Case BriefsHigh Courts

Punjab and Haryana High Court: While deliberating over a matter of wrongful termination of a public servant’s services, Anil Kshetarpal, J., allowed the writ petition granting relief to the petitioner and observed that, “Mere observation that the departmental inquiry at this stage does not appear to be justified is not sufficient to invoke powers under Clause (b) of the 2nd Proviso to Article 311(2) of the Constitution of India.”

The factual matrix in the present matter is such that the present writ petition has been filed by the petitioner under Article 226 of the Constitution of India for issuance of a writ in the nature of certiorari for quashing of order dated 04-03-2020 passed by the respondent, dismissing the petitioner from service under Clause (b) of the 2nd Proviso to Article 311(2) of the Constitution of India. The petitioner was dismissed from the post of Constable in Punjab police basis his involvement in two grave offences. The first offence is that of rape and subsequent blackmail and FIR No. 14 had been registered in connection with the same. The second offence dates back to the time when the police party went in for the arrest of the petitioner when the petitioner ran away after he was apprehended. Protesting the same, a group of villagers entered into a scuffle with the police personnel and indulged in vandalism. As a result of the attack, a police official endured serious physical harm and another’s wallet and id card was snatched from him.

As a result of the above-stated acts, the respondent invoked Clause (b) of the 2nd Proviso to Article 311(2) of the Constitution of India to remove/dismiss the petitioner from service while doing away with the requirement of holding a departmental inquiry.

Counsel for the petitioner, Abhimanyu Tiwari has contended that the respondent did not state the reasons behind the act of dispensing with the requirement of holding inquiry and hence the order is unsustainable in the eyes of law. Several judgments were cited by him in order to substantiate his claim including that of Union of India v. Tulsi Ram Patel, (1985) 3 SCC 398 and Reena Rani v. State of Haryana, (2012) 10 SCC 21.

Counsel for the respondent, Anu Chatrath, in his defence has cited the judgments passed in Kuldip Singh v. State of Punjab, (1996) 10 SCC 659 and Chandigarh Administration, U.T. Chandigarh v. Ajay Manchanda, (1996) 3 SCC 753.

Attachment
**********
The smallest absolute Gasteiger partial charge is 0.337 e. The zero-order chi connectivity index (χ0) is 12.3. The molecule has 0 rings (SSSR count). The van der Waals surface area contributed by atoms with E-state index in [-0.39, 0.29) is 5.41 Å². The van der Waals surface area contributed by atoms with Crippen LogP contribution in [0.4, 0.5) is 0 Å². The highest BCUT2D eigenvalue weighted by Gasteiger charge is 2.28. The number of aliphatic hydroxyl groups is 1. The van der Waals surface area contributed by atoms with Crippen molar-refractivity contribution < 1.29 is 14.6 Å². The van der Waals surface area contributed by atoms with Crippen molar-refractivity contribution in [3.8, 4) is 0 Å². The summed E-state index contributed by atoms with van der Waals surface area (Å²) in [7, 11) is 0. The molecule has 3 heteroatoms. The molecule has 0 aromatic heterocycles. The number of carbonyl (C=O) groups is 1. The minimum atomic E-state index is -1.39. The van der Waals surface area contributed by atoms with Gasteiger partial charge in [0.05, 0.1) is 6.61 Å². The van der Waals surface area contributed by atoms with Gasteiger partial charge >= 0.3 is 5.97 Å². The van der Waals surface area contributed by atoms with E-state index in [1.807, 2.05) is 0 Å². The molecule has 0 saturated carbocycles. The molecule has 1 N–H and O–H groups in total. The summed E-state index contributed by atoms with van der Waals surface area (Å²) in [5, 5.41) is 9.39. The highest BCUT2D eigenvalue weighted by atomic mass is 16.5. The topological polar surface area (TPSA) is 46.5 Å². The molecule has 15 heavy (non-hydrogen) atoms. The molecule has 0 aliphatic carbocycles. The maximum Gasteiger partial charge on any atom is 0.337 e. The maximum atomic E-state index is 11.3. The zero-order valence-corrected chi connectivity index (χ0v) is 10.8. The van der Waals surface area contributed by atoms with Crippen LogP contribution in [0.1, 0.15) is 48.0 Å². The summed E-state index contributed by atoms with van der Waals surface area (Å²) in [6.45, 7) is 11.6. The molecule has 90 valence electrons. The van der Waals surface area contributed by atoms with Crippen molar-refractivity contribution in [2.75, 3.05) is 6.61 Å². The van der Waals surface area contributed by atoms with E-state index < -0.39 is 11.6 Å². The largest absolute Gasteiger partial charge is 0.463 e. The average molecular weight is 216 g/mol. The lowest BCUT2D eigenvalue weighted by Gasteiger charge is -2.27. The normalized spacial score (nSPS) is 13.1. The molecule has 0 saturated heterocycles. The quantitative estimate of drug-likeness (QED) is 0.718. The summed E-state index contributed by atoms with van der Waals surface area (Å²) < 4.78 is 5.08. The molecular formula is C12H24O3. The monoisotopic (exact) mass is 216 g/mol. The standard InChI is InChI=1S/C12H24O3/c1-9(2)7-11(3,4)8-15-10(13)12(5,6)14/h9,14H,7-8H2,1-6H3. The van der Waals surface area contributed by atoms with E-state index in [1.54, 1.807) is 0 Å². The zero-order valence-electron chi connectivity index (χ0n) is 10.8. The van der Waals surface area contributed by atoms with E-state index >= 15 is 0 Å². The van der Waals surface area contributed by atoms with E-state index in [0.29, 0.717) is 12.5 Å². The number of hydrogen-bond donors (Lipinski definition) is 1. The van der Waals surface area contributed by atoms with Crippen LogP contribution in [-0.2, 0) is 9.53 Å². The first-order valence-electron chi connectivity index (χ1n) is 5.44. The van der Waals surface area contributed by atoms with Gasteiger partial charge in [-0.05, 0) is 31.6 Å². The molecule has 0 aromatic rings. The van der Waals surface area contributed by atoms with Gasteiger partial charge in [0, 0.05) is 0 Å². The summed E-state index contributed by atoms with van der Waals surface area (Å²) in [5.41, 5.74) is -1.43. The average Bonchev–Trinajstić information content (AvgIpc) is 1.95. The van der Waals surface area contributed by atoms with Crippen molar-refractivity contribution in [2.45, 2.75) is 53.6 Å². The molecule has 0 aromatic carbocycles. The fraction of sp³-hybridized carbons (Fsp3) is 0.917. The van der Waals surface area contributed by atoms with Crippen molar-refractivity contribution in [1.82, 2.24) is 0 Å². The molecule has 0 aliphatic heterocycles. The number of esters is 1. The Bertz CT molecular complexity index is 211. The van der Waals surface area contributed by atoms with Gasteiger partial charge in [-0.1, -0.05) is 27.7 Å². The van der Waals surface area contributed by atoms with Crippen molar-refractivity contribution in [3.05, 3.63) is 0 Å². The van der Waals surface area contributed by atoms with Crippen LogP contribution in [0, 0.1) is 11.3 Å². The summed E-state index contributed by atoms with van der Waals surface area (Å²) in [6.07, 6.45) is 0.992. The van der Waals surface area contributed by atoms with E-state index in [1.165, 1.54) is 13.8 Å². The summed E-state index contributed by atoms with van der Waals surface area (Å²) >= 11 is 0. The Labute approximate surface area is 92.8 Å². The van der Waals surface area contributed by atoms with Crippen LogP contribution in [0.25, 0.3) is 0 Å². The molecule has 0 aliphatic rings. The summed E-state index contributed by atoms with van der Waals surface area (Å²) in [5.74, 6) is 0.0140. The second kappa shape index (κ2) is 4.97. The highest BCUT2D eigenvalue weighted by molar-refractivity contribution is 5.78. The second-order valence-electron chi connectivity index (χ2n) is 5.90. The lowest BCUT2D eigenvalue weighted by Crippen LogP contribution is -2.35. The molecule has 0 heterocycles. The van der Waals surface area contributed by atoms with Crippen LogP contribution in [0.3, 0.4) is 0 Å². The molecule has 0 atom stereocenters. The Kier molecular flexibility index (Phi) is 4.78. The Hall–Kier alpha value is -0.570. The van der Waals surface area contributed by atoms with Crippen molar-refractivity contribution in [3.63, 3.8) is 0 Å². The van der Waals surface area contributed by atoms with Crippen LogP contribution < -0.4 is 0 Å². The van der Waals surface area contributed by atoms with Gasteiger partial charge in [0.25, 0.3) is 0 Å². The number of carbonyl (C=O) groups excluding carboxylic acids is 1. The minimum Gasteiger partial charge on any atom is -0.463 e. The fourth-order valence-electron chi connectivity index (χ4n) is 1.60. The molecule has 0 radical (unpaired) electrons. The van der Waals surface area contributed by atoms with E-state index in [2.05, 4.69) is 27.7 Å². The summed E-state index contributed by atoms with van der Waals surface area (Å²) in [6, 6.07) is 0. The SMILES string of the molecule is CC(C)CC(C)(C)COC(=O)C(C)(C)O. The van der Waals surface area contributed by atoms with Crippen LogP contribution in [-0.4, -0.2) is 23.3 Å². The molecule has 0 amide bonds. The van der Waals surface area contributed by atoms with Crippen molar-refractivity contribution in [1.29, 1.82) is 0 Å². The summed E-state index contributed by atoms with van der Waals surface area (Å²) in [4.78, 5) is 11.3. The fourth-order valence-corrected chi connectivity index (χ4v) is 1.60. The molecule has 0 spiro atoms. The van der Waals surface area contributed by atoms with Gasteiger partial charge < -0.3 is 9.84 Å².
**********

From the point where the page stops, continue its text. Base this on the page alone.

The question of law that came before this Court for resolution is-

“Whether in absence of sufficient reasons recorded in writing dispensing with the requirement of holding inquiry in the alleged misconduct of employee by the authority, order of dismissal/removal from service of employee, passed in exercise of the powers under Clause (b) of the 2nd Proviso to Article 311(2) of the Constitution of India is sustainable?”

The Court examined the order dated 04-03-2020 carefully and observed that it is evident that no reason whatsoever has been recorded as to why holding of the inquiry is not reasonably practicable. The only thing mentioned is that “it does not seem justified to conduct departmental inquiry at this stage”. The court is of the opinion that Article 311 of the Constitution has been insufficiently complied with.

Article 311 clearly states that authority is empowered to dismiss or remove a person or to demote him but the reasons as to why it’s not reasonably practicable to conduct an inquiry have to be recorded in writing. In the present case, no such reasons have been stated by the respondents.

In both the FIR’s where the petitioner has been accused, it has to be established beyond a reasonable doubt that the accused committed those acts and that the concerned police department left no stone unturned to unearth the truth.

The Court is of the opinion that both the cases cited by the respondent’s counsel are irrelevant in the present case’s perspective.

In view of all the above, the Court allowed the writ petition directing the reinstatement of petitioner along with consequential benefits. However, the respondent is free to initiate any departmental inquiry with respect to the petitioner’s misconduct.[Sarabjit Singh v. State of Punjab,  2020 SCC OnLine P&H 1404, decided on 01-09-2020]